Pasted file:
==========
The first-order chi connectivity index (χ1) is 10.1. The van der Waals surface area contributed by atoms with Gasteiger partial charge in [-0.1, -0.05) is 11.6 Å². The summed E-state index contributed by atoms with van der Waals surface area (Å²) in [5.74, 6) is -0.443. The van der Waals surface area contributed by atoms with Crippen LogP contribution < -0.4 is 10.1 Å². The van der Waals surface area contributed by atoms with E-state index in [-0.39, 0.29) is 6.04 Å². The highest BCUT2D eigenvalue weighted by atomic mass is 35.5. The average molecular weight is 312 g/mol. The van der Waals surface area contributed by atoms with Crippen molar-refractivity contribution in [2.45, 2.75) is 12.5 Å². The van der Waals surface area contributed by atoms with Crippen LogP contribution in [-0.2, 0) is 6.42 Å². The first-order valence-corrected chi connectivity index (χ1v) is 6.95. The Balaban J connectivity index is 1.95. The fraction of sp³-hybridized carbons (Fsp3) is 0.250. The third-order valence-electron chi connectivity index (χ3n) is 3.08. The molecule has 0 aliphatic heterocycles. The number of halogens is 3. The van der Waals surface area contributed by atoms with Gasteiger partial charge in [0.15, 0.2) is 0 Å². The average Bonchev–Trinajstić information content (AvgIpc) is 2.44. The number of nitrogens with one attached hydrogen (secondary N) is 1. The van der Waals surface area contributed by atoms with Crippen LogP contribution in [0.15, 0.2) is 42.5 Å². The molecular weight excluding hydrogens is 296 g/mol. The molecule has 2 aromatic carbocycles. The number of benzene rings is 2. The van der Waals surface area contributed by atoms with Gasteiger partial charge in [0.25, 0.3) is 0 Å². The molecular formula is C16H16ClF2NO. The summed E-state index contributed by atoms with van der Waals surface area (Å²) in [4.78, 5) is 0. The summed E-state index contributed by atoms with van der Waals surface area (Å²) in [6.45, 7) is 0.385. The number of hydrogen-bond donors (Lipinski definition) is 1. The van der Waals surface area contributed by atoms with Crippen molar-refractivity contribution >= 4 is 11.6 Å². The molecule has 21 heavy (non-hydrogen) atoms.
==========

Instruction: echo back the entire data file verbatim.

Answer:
The first-order chi connectivity index (χ1) is 10.1. The van der Waals surface area contributed by atoms with Gasteiger partial charge in [-0.1, -0.05) is 11.6 Å². The summed E-state index contributed by atoms with van der Waals surface area (Å²) in [5.74, 6) is -0.443. The van der Waals surface area contributed by atoms with Crippen LogP contribution < -0.4 is 10.1 Å². The van der Waals surface area contributed by atoms with E-state index in [-0.39, 0.29) is 6.04 Å². The highest BCUT2D eigenvalue weighted by atomic mass is 35.5. The average molecular weight is 312 g/mol. The van der Waals surface area contributed by atoms with Crippen molar-refractivity contribution in [2.45, 2.75) is 12.5 Å². The van der Waals surface area contributed by atoms with Crippen LogP contribution in [-0.2, 0) is 6.42 Å². The first-order valence-corrected chi connectivity index (χ1v) is 6.95. The Balaban J connectivity index is 1.95. The fraction of sp³-hybridized carbons (Fsp3) is 0.250. The third-order valence-electron chi connectivity index (χ3n) is 3.08. The molecule has 0 aliphatic heterocycles. The number of halogens is 3. The van der Waals surface area contributed by atoms with Gasteiger partial charge in [0.15, 0.2) is 0 Å². The average Bonchev–Trinajstić information content (AvgIpc) is 2.44. The number of nitrogens with one attached hydrogen (secondary N) is 1. The van der Waals surface area contributed by atoms with Crippen LogP contribution in [0.15, 0.2) is 42.5 Å². The molecular weight excluding hydrogens is 296 g/mol. The molecule has 2 aromatic carbocycles. The number of benzene rings is 2. The van der Waals surface area contributed by atoms with Gasteiger partial charge in [0.25, 0.3) is 0 Å². The molecular formula is C16H16ClF2NO. The summed E-state index contributed by atoms with van der Waals surface area (Å²) in [4.78, 5) is 0. The summed E-state index contributed by atoms with van der Waals surface area (Å²) in [6.45, 7) is 0.385. The number of hydrogen-bond donors (Lipinski definition) is 1. The van der Waals surface area contributed by atoms with Crippen molar-refractivity contribution >= 4 is 11.6 Å². The molecule has 21 heavy (non-hydrogen) atoms.